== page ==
PMO seeks IB report on MP Vyapam deaths as SC intervenes
07 July 2015
The prime minister's office (PMO) has finally woken up to the spate of suspicious deaths of accused and suspects linked to the Madhya Pradesh Professional Examination Board (MPPEB) scam, after the Supreme Court today agreed to hear a petition seeking CBI inquiry into what has now come to be known as Vyapam scam.
The PMO is understood to have asked the Intelligence Bureau to submit a detailed report on the mysterious deaths allegedly linked to the employment scam in Madhya Pradesh.
At least 40 people linked to the scam have died so far in mysterious circumstances.
Only yesterday, constable Ramakant Pande, who was linked to the Madhya Pradesh Vyapam scam was found hanging from a ceiling fan in his Orchhca home. Police, however, denied reports that he had been questioned in the scam.
The death of a trainee sub-inspector, Anamika Kushwaha, too has been linked by the Congress to the scam. Her body was found in a lake on Monday morning.
Earlier a reported interviewing a victim of the scam had died after he started frothing in the mouth.
''All Intelligence Bureau personnel deployed in Madhya Pradesh have been instructed to collect details about deaths following the PMO's instructions,'' reports quoted an unidentified senior IB officer as saying.
While the union home ministry has regularly been appraised of the developments related to the scam, it is for the first time that the PMO has sought information on the issue, the officer added.
"Understandably, the home ministry regularly briefs the PMO on such issues but now the Intelligence Bureau will have to submit a detailed report on mysterious deaths of persons who were either accused in the scam or were in some way linked to the scam," said the officer.
''According to the instructions, the information will include cause of death, post-mortem report, police investigation reports and link of the persons to the scam.''
Hemmed by the rising tide of allegations of collusion by mighty politicians in the ruling Bhartiya Janata Party over the past few days, chief minister Shivraj Singh Chouhan on Tuesday also requested the high court to hand over the case to the CBI.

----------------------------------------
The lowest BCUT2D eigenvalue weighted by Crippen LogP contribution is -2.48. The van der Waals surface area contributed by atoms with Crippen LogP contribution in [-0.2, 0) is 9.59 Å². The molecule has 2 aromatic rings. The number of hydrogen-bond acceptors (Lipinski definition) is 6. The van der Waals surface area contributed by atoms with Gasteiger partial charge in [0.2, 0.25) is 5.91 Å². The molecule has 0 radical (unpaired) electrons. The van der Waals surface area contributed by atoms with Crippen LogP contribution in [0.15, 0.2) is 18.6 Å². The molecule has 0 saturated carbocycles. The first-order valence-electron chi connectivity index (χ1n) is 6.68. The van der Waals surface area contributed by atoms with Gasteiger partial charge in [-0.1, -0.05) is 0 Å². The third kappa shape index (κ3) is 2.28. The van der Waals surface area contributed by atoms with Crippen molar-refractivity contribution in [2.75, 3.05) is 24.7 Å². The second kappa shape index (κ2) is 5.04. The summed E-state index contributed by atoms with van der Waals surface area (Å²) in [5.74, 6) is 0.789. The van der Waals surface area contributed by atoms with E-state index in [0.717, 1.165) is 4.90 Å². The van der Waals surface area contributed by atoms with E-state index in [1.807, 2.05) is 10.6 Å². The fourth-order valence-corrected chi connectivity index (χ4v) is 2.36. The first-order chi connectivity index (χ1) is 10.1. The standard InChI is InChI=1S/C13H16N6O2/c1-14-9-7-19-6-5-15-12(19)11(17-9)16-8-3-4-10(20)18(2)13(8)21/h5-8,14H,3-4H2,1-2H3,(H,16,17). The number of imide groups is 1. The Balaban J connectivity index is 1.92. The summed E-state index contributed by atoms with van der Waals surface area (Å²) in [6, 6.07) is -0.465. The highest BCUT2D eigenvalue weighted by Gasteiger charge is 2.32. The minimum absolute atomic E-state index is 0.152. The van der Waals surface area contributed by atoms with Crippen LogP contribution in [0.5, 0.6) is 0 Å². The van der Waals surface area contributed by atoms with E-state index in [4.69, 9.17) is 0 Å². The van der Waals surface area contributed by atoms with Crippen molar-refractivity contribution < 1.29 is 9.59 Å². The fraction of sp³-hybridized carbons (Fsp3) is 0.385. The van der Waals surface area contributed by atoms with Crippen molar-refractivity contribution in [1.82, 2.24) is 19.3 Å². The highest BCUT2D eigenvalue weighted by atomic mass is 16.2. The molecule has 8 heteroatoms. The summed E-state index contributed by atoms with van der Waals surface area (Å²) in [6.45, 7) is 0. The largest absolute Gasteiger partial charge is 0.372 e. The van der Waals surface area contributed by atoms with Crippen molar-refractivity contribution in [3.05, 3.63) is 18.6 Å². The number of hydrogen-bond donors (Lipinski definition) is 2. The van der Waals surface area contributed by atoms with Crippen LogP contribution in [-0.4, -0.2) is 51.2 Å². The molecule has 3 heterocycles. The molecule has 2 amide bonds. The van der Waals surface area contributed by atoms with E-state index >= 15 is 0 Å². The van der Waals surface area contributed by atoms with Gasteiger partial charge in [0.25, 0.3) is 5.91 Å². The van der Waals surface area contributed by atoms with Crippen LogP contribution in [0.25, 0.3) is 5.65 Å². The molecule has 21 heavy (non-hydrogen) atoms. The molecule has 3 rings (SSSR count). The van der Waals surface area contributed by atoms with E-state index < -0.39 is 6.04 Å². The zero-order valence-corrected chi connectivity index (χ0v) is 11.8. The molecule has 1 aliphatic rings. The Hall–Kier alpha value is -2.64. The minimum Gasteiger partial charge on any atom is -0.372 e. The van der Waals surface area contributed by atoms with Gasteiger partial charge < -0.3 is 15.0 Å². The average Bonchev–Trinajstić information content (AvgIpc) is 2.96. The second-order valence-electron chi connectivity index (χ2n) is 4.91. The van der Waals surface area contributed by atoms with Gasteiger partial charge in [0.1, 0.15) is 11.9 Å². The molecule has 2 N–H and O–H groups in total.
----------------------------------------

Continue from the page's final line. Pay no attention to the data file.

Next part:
Chouhan announced at a press conference that he is requesting the state high court to order a CBI inquiry into the Vyapam scam and the deaths linked to it.
The CM had so far refused to recommend a CBI inquiry, saying only the state high court, which is monitoring the current investigation by the state police, could decide on ordering one.
Meanwhile the Supreme Court this morning agreed to hear the petitions on Thursday, when it will also hear a petition filed by a group of lawyers from Gwalior, who have sought the removal of Madhya Pradesh governor Ram Naresh Yadav, earlier named in the scam, to ensure a fair inquiry.
The opposition Congress party in Madhya Pradesh has also demanded CM Chouhan's resignation to ensure an impartial inquiry.
Congress leader Digvijaya Singh is among four people who had also filed petitions in the Supreme Court for a CBI inquiry into the scam.
The Vyapam scam involves the use of proxies in rigging tests conducted by the MPPEB for admission to professional courses and recruitment in government jobs.
The MPPEB scam is said to be worth over Rs10,000 crore and is linked to powerful people ranging from politicians and bureaucrats to influential doctors and mining barons.
The scandal is estimated to have affected more than 2.5 million young people.